Definitions of Curriculum In formal education, a curriculum is the set of courses, and their content, offered ata school or university. As an idea, curriculum came from the Latin word for race course,referring to the course of deeds and experiences through which children grow to becomemature adults1. A curriculum is prescriptive, and is based on a more general syllabus whichmerely specifies what topics must be understood and to what level to achieve a particular gradeor standard2. Curriculum has numerous definitions, which can be slightly confusing. In itsbroadest sense a curriculum may refer to all courses offered at a school. This is particularly trueof schools at the university level, where the diversity of a curriculum might be an attractive pointto a potential student. A curriculum may also refer to a defined and prescribed course of studies, which studentsmust fulfill in order to pass a certain level of education3. For example, an elementary schoolmight discuss how its curriculum, or its entire sum of lessons and teachings, is designed toimprove national testing scores or help students learn the basics. An individual teacher mightalso refer to his or her curriculum, meaning all the subjects that will be taught during a schoolyear. On the other hand, a high school might refer to a curriculum as the courses required inorder to receive one’s diploma. They might also refer to curriculum in exactly the same way asthe elementary school, and use curriculum to mean both individual courses needed to pass, andthe overall offering of courses, which help prepare a student for life after high school.Moreover, C.J. Marsh and G. Willins (2003) in his book “Curriculum: Alternative approaches,ongoing issues. (3rd ed.). Upper Saddle River, NJ: Merrill Prentice Hall.) has divided thedefinition of curriculum into eight element:1 Bobbitt, John Franklin. 1918. The Curriculum. Boston: Houghton Mifflin.2 Jackson, Philip W. 1992. Conceptions of Curriculum and Curriculum Specialists, edited by Philip W. Jackson, 3-40.New York: Macmillan Pub. Co.3 Pinar, William F., William M. Reynolds, Patrick Slattery, and Peter M. Taubman. 1995. Understanding Curriculum:An Introduction to the Study of Historical and Contemporary Curriculum Discourses. New York: Peter Lang.
Definition 1: Curriculum is such “permanent” subjects as grammar, reading, logic, rhetoric, mathematics, and the greatest books of the Western world that best embody essential knowledge. Definition 2: Curriculum is those subjects that are most useful for living in contemporary society. Definition 3: Curriculum is all planned learnings for which the school is responsible. Definition 4: Curriculum is all the experiences learners have under the guidance of the school. Definition 5: Curriculum is the totality of learning experiences provided to students so that they can attain general skills and knowledge at a variety of learning sites. Definition 6: Curriculum is what the student constructs from working with the computer and its various networks, such as the Internet. Definition 7: Curriculum is the questioning of authority and the searching for complex views of human situations. Definition 8: Curriculum is all the experiences that learners have in the course of living.In Addition, the Scholars in The Field has the different definition of the curriculum: Tanner (1980) defined curriculum as “the planned and guided learning experiences and intended outcomes, formulated through the systematic reconstruction of knowledge and experiences under the auspices of the school, for the learners’ continuous and wilful growth in personal social competence” (p.13). Schubert (1987) defines curriculum as the contents of a subject, concepts and tasks to be acquired, planned activities, the desired learning outcomes and experiences, product of culture and an agenda to reform society. Pratt (1980) defines curriculum as a written document that systematically describes goals planned, objectives, content, learning activities, evaluation procedures and so forth. Goodlad and Su (1992) define curriculum as a plan that consists of learning opportunities for a specific time frame and place, a tool that aims to bring about behaviour changes in students as a result of planned activities and includes all learning experiences received by students with the guidance of the school.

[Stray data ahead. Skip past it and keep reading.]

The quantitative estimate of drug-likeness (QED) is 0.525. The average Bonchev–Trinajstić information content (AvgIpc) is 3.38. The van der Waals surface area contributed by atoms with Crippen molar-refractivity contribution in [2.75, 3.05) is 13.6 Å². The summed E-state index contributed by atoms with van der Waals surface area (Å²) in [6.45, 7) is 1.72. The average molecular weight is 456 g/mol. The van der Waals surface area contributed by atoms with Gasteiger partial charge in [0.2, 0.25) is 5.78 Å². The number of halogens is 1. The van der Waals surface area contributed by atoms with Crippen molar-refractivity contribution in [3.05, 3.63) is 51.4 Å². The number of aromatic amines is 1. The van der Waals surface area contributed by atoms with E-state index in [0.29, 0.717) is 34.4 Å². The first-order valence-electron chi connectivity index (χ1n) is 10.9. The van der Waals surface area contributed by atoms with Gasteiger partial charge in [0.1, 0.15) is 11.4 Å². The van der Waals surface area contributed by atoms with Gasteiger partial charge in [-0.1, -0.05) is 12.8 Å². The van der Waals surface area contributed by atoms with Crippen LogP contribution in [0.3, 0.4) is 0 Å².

Cronbleth (1992) defines curriculum as answering three questions: what knowledge,skills and values are most worthwhile? Why are they most worthwhile? How should theyoung acquire them?